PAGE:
Is age kinder to the initially more able?: Yes, and no

Intelligence. 2012 Jan;40(1):49-59. doi: 10.1016/j.intell.2011.10.007.


Although a number of analyses have addressed whether initial cognitive ability level is associated with age-related cognitive decline, results have been inconsistent. Latent growth curve modeling was applied to two aging cohorts, extending previous analyses with a further wave of data collection, or as a more appropriate analytical methodology than used previously. In the Lothian Birth Cohort 1921, cognitive ability at age 11 was not associated with cognitive change from age 79 to 87, either in general cognitive ability, or in tests of reasoning, memory and executive function. However, data from the MRC National Survey of Health and Development suggested that higher cognitive ability at age 15 predicted less decline between ages 43 and 53 years in a latent cognitive factor from tests of verbal memory and search speed, and in search speed when considered separately. The results are discussed in terms of the differences between the cohorts and the interpretability of the analytical approach. Suggestions are made about when initial ability might be cognitively protective, and study requirements to bring about a clearer resolution.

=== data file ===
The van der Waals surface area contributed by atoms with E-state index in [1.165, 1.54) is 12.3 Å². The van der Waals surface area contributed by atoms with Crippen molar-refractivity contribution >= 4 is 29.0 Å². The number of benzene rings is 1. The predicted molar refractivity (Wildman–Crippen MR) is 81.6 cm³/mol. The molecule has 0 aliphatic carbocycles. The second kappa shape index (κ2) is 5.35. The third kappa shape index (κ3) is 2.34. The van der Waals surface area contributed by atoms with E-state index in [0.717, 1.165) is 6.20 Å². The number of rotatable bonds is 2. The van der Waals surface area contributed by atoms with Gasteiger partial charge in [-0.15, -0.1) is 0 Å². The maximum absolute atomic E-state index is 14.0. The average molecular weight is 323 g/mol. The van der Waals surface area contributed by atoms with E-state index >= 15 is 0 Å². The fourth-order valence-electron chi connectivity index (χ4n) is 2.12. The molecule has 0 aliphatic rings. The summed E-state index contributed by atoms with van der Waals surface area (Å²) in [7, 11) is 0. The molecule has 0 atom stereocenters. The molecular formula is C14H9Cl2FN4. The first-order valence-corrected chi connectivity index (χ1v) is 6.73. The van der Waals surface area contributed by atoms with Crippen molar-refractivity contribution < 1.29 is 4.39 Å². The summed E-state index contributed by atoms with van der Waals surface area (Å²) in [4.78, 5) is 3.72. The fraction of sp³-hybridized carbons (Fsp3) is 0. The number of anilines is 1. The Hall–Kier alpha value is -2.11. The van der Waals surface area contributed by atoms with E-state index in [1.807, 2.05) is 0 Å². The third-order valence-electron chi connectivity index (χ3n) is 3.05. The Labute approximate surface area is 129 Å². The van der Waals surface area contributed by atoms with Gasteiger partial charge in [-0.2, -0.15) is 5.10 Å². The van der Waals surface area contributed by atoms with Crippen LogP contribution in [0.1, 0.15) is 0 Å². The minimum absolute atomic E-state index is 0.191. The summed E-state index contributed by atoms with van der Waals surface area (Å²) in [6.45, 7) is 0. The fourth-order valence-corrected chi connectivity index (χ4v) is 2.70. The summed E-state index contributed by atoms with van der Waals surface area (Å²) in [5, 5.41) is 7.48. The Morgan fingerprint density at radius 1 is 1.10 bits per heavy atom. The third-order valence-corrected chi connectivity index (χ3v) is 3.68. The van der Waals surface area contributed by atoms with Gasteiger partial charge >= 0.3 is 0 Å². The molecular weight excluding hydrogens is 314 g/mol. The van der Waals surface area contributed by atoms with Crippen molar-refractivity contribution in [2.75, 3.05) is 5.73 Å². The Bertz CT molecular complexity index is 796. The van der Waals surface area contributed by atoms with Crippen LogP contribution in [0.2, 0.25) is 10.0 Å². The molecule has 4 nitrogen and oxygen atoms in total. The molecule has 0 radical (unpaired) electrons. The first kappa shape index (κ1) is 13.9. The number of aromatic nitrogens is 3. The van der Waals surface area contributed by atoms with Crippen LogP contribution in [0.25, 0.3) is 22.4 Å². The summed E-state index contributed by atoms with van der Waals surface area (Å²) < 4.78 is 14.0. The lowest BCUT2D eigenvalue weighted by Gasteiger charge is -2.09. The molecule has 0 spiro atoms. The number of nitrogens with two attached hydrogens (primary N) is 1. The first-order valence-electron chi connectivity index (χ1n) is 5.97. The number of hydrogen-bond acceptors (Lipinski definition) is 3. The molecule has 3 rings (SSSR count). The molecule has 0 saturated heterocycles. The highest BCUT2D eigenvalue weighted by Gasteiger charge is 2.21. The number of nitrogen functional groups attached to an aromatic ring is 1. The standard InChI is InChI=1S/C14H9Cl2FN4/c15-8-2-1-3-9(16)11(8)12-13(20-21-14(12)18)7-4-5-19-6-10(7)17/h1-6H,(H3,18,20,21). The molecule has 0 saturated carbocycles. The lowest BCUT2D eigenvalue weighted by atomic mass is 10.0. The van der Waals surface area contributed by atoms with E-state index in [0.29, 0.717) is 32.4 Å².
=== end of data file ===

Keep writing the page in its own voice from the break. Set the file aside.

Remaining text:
Keywords: Cognitive aging; Cohort study; Latent growth curve modeling; Longitudinal; Prior cognitive ability.